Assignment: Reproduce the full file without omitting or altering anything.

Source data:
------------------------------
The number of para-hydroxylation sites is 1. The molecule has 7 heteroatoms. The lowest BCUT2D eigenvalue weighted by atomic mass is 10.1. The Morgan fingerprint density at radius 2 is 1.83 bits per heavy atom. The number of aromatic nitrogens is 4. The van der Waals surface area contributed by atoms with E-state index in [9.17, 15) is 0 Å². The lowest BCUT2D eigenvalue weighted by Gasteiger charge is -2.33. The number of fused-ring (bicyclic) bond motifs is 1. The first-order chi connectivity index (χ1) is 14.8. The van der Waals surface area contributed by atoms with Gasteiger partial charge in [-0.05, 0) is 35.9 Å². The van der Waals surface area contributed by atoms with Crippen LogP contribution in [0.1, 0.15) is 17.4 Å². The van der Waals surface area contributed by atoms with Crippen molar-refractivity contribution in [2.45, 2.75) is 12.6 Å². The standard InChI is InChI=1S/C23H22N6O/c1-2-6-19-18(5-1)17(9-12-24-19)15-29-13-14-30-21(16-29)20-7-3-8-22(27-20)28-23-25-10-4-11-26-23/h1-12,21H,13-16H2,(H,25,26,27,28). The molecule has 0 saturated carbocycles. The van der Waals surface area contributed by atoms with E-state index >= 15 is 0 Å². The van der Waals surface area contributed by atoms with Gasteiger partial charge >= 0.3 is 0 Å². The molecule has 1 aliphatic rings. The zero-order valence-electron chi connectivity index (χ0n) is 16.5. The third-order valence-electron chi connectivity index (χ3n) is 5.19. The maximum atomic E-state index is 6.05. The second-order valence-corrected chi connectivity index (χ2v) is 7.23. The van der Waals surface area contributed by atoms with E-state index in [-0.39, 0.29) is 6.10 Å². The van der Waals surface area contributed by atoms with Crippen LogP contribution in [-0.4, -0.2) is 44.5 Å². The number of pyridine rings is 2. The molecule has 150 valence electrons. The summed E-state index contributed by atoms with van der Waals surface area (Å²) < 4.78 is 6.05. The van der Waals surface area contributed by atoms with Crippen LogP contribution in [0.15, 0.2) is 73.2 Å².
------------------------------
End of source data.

The number of para-hydroxylation sites is 1. The molecule has 7 heteroatoms. The lowest BCUT2D eigenvalue weighted by atomic mass is 10.1. The Morgan fingerprint density at radius 2 is 1.83 bits per heavy atom. The number of aromatic nitrogens is 4. The van der Waals surface area contributed by atoms with E-state index in [9.17, 15) is 0 Å². The lowest BCUT2D eigenvalue weighted by Gasteiger charge is -2.33. The number of fused-ring (bicyclic) bond motifs is 1. The first-order chi connectivity index (χ1) is 14.8. The van der Waals surface area contributed by atoms with Gasteiger partial charge in [-0.05, 0) is 35.9 Å². The van der Waals surface area contributed by atoms with Crippen LogP contribution in [0.1, 0.15) is 17.4 Å². The van der Waals surface area contributed by atoms with Crippen molar-refractivity contribution in [2.45, 2.75) is 12.6 Å². The standard InChI is InChI=1S/C23H22N6O/c1-2-6-19-18(5-1)17(9-12-24-19)15-29-13-14-30-21(16-29)20-7-3-8-22(27-20)28-23-25-10-4-11-26-23/h1-12,21H,13-16H2,(H,25,26,27,28). The molecule has 0 saturated carbocycles. The van der Waals surface area contributed by atoms with E-state index >= 15 is 0 Å². The van der Waals surface area contributed by atoms with Gasteiger partial charge >= 0.3 is 0 Å². The molecule has 1 aliphatic rings. The zero-order valence-electron chi connectivity index (χ0n) is 16.5. The third-order valence-electron chi connectivity index (χ3n) is 5.19. The maximum atomic E-state index is 6.05. The second-order valence-corrected chi connectivity index (χ2v) is 7.23. The van der Waals surface area contributed by atoms with E-state index in [-0.39, 0.29) is 6.10 Å². The van der Waals surface area contributed by atoms with Crippen LogP contribution in [-0.4, -0.2) is 44.5 Å². The number of pyridine rings is 2. The molecule has 150 valence electrons. The summed E-state index contributed by atoms with van der Waals surface area (Å²) < 4.78 is 6.05. The van der Waals surface area contributed by atoms with Crippen LogP contribution in [0.15, 0.2) is 73.2 Å².